The least publishers can do
The New England Newspaper Association’s spring publishers’ conference was this week in Boston, and I was asked to put together some remarks. (The circumstances were very unfortunate, which I’ll explain at the end of this post)
As promised to the attendees, a PDF version of the presentation is attached here: NENA publishers 3/14/08 A bit of context for everyone else:
Newspaper publishers — and here I mean the individual at the top of the organization — are getting whipped around by a tsunami of information and opinion, often conflicting: from the trade magazines, from people in their own organizations (online, news, advertising, operations, IT), from their peers in the industry.
These publishers are fully consumed with navigating their newspapers through the here-and-now, let alone developing a vision for the near-and-far future.
So my point is that publishers can dedicate a small amount of resources and become much more comfortable and confident in leading their organizations forward. It takes a very a small amount of their own scarce time and a little of their organization’s resources to begin developing the unique vision for their market.
How small is that resource? As you’ll see on the last slide, I literally added it up, and for 2008 it turns out to be 1.2 FTE of existing staff time, 80 hrs of the publisher’s own time, and $16,260 cash.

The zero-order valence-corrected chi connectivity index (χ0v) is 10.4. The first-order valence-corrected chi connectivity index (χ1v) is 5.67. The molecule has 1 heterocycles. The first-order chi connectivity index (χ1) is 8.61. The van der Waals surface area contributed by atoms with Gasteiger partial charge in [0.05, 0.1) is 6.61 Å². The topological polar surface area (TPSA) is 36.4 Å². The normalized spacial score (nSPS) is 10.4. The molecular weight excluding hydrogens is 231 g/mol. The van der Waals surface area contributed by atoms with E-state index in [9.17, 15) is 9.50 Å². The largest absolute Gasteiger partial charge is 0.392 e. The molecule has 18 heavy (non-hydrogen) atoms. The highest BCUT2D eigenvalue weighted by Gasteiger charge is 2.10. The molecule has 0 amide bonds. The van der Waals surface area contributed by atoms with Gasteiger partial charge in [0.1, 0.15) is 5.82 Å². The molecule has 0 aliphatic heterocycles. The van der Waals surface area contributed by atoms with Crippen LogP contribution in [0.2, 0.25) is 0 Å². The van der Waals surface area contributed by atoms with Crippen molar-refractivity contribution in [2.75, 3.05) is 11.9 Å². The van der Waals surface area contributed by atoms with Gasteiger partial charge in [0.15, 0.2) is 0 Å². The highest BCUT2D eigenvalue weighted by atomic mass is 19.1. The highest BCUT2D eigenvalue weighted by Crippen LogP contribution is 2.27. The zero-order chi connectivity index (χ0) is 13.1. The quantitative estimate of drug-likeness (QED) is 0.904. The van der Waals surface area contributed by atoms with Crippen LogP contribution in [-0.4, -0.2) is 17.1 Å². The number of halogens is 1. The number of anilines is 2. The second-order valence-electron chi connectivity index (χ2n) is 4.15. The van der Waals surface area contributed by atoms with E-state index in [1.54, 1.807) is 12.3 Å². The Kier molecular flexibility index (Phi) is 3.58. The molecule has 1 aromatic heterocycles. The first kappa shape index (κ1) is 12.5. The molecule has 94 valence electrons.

Seems like a small price for a publisher to pay to reclaim his or her leadership role with confidence.
A note about the circumstances: I had planned to attend this conference mostly to hear John Fish speak. John was publisher at the papers in Topeka, Kans., and Naples, Fla., and in both places had a vision for online that included hiring Rob Curley. And in each case John and Rob made big things happen. I was looking forward to hearing John’s guidance to other publishers on thinking differently. Unfortunately, the day before John was to speak in Boston, he was hospitalized with a condition we all hope is minor and temporary. In pinch-hitting for John, I hope I served him well. Our thoughts and prayers are with John and his family.
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